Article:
Many life factors (both personal and environmental) can disrupt your ‘calm’. Work stress, financial pressure, studying, balancing family life and even navigating traffic or daily public transport during rush-hour can be difficult on a daily basis. We can experience stress and pressure from many directions – partners, parents, siblings, children, family, bosses, colleagues, teachers, mentors and society in general.
In order to remain ‘steady’ and ‘balanced’ during times of increased stress, we need to make small changes and practice these on a regular basis in order to maintain our desired level of ‘calm’.
What can I do?
- IMMEDIATELY (In a minute)
- Hand breathing: Hold up your non-dominant hand in front of you, and with your dominant hand trace around each finger one at a time., Breathe in as you trace up the finger, and breathe out as you trace down the other side. Complete this on all 5 fingers, and start again if still required!
- Use a calming mantra: Practice deep breathing while repeating your mantra such as ‘breathing in calm, breathing out tension’ or ‘this too shall pass’
- Self soothe with the 5 senses: Think about what you can see (photos, videos), smell (perfumes, essential oils), touch (stress ball, fidget toys, hug), taste (tea, mint, sweet, cholate), listen (music, someone’s voice, podcast, comedy) to that makes you feel calmer.
- Journal: get your stressful thoughts out of your head and onto a piece of paper
- GOING FORWARD (In an hour, day, week)
- Schedule comfort breaks: (meals, a cup of tea, a snack)
- Schedule ‘sanity time’ in your diary: a time where you can reflect ‘regroup’ and plan
- Get moving: When you are stressed, you produce a stress hormone. It is important to use up these stress hormones in some way so that they can be dispersed in a healthy way, and not just stay in your body causing stressful physical symptoms. You could break up your work day by having a quick, brisk walk at lunch, or plan a trip to the gym first thing in the morning, or last thing in the evening. Use a YouTube video at home and follow an online exercise class- there are many options, so no excuses!
- Cut out bad foods: What you eat can have a big impact on how you feel. Nutritionists advise against eating foods that are highly processed (containing man made oils, sugars) as they create an inflammatory reaction in your body which contributes to stress. Consider keeping a food diary to track what you eat and how you feel afterwards, in order to look for links between food and your mood.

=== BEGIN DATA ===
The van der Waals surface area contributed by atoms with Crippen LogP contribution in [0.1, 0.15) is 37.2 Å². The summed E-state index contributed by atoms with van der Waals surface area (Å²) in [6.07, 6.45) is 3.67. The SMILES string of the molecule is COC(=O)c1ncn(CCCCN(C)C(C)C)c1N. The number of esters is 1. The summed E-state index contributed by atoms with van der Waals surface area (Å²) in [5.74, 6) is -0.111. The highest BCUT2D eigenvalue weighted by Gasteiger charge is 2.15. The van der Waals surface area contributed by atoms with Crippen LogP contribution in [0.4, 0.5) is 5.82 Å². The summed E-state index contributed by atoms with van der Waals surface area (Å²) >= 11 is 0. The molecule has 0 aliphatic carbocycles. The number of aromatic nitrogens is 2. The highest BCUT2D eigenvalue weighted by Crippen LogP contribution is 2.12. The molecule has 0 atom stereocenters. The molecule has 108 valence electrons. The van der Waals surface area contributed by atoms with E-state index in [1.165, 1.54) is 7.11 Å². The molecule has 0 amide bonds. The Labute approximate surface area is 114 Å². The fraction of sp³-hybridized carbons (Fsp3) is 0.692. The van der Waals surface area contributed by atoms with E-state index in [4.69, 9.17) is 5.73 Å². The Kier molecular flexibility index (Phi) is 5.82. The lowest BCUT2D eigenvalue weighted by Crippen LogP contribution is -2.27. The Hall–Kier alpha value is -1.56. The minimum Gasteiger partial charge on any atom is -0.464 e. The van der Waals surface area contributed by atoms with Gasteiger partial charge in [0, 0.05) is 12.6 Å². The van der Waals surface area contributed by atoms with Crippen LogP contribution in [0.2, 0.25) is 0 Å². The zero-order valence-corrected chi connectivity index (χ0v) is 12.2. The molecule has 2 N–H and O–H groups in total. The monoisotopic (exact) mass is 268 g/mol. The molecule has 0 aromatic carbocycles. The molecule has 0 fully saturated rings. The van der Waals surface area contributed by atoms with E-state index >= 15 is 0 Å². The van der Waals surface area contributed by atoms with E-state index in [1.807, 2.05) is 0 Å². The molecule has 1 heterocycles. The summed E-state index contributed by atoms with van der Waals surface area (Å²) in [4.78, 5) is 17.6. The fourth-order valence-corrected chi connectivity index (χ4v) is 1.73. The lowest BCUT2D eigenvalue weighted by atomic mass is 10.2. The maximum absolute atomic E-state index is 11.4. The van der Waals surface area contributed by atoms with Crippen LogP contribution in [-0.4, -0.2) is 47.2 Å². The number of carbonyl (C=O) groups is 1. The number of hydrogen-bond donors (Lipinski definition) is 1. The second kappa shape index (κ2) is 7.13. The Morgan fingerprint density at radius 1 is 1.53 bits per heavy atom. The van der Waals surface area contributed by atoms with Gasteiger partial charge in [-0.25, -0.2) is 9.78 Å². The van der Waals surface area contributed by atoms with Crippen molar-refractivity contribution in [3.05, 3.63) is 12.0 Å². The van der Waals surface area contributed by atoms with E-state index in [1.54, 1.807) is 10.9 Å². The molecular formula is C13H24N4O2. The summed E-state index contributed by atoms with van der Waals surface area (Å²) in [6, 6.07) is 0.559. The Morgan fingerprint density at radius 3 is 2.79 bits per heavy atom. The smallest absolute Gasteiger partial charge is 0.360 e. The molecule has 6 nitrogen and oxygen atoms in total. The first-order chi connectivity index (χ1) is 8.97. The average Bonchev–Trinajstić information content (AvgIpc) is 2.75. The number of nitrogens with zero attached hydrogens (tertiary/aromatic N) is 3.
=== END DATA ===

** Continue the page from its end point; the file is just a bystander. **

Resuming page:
- Limit caffeine intake: Drinking caffeine releases ‘adrenaline’ which is the source of your flight or fight response. This can give you an instant boost, but maintaining that requires more coffee which may result in you spending the day in an agitated state and feeling ‘on edge’ at night. Caffeine also realises the stress hormone cortisol, which can have detrimental effects on your body and physical health. Why not try buy some caffeine free alternatives next time you are at the shop.
- Disconnect: Stop making yourself so freely available. The amount of technology that we use on a daily basis results in us living in a state of constant stimulation, and in reach at all times. To build awareness of your smartphone or internet use, consider checking your daily screen time, and setting yourself goals to reduce this, or schedule time to ‘disconnect.’
- Practice gratitude: Appreciate what you have and take time to contemplate what you are grateful for. This helps improve your mood as it reduces the stress hormone ‘cortisol.’ Why not start your day with writing down 1 thing you are grateful for. Discuss this at the breakfast table or in your morning team meeting. If you need some help or prompts, download a gratitude journal off the internet to give you some ideas.
- Use your support system: Speak about stressors to those who you trust. Get things off your chest, remember- a worry shared is a worry halved. This can include a friend, a trusted colleague, a mental health professional, or even your pet cat- get it off your chest. When we speak about how we feel, it help us gain more perspective and often, we realise that the situation did not require as much stress from us and we allowed it to!
- Sleep: It is important to establish healthy sleep routine. Try and follow the same routine every night. Limit screen time before bed, instead swop it for a book. If you do have any caffeine, set yourself a cut-off point during the day and switch too decaf closer to bed time. You can use guided meditations for sleep, and essential oils/ sleep sprays to help you enter a state of relaxation, which may help you fall asleep.